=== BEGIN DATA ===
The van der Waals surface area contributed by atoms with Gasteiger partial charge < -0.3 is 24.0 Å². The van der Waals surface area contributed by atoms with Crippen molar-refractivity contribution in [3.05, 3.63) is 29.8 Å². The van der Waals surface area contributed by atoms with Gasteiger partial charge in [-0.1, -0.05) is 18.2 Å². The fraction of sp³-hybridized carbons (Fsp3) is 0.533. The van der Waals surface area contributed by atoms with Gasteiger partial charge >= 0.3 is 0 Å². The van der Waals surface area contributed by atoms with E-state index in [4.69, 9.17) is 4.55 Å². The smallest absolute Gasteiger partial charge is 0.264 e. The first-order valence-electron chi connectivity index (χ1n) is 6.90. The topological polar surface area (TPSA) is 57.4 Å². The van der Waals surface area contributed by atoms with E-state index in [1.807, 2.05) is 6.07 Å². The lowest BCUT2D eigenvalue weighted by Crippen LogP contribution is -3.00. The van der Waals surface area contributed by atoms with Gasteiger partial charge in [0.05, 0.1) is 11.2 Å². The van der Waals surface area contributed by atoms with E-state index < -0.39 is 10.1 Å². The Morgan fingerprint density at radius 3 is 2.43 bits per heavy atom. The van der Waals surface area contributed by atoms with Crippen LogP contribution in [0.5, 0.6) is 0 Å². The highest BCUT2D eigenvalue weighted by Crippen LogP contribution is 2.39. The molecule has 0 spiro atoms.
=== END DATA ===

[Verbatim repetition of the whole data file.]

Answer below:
The van der Waals surface area contributed by atoms with Gasteiger partial charge < -0.3 is 24.0 Å². The van der Waals surface area contributed by atoms with Crippen molar-refractivity contribution in [3.05, 3.63) is 29.8 Å². The van der Waals surface area contributed by atoms with Gasteiger partial charge in [-0.1, -0.05) is 18.2 Å². The fraction of sp³-hybridized carbons (Fsp3) is 0.533. The van der Waals surface area contributed by atoms with Gasteiger partial charge >= 0.3 is 0 Å². The van der Waals surface area contributed by atoms with E-state index in [4.69, 9.17) is 4.55 Å². The smallest absolute Gasteiger partial charge is 0.264 e. The first-order valence-electron chi connectivity index (χ1n) is 6.90. The topological polar surface area (TPSA) is 57.4 Å². The van der Waals surface area contributed by atoms with E-state index in [1.807, 2.05) is 6.07 Å². The lowest BCUT2D eigenvalue weighted by Crippen LogP contribution is -3.00. The van der Waals surface area contributed by atoms with Gasteiger partial charge in [0.05, 0.1) is 11.2 Å². The van der Waals surface area contributed by atoms with E-state index < -0.39 is 10.1 Å². The Morgan fingerprint density at radius 3 is 2.43 bits per heavy atom. The van der Waals surface area contributed by atoms with Crippen LogP contribution in [0.5, 0.6) is 0 Å². The highest BCUT2D eigenvalue weighted by Crippen LogP contribution is 2.39. The molecule has 0 spiro atoms.